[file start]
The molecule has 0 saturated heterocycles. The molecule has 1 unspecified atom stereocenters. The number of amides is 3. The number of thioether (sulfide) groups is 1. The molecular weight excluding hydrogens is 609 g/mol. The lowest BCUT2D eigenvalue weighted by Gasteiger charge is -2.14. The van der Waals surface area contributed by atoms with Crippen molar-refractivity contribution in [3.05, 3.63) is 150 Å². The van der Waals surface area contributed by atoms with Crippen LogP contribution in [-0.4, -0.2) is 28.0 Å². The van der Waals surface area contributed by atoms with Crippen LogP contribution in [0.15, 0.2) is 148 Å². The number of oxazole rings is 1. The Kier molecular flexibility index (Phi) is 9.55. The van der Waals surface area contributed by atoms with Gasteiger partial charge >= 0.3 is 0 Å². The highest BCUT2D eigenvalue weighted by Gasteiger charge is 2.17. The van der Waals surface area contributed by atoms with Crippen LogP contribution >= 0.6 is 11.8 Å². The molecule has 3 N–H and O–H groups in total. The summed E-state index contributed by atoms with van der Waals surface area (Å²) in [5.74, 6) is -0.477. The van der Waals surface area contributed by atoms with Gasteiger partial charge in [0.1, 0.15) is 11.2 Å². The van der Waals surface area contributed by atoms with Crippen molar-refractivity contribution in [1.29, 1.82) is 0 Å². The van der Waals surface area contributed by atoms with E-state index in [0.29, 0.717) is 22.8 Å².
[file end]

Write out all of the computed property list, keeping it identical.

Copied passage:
The molecule has 0 saturated heterocycles. The molecule has 1 unspecified atom stereocenters. The number of amides is 3. The number of thioether (sulfide) groups is 1. The molecular weight excluding hydrogens is 609 g/mol. The lowest BCUT2D eigenvalue weighted by Gasteiger charge is -2.14. The van der Waals surface area contributed by atoms with Crippen molar-refractivity contribution in [3.05, 3.63) is 150 Å². The van der Waals surface area contributed by atoms with Crippen LogP contribution in [-0.4, -0.2) is 28.0 Å². The van der Waals surface area contributed by atoms with Crippen LogP contribution in [0.15, 0.2) is 148 Å². The number of oxazole rings is 1. The Kier molecular flexibility index (Phi) is 9.55. The van der Waals surface area contributed by atoms with Gasteiger partial charge >= 0.3 is 0 Å². The highest BCUT2D eigenvalue weighted by Gasteiger charge is 2.17. The van der Waals surface area contributed by atoms with Crippen LogP contribution >= 0.6 is 11.8 Å². The molecule has 3 N–H and O–H groups in total. The summed E-state index contributed by atoms with van der Waals surface area (Å²) in [5.74, 6) is -0.477. The van der Waals surface area contributed by atoms with Gasteiger partial charge in [0.1, 0.15) is 11.2 Å². The van der Waals surface area contributed by atoms with Crippen molar-refractivity contribution in [1.29, 1.82) is 0 Å². The van der Waals surface area contributed by atoms with E-state index in [0.29, 0.717) is 22.8 Å².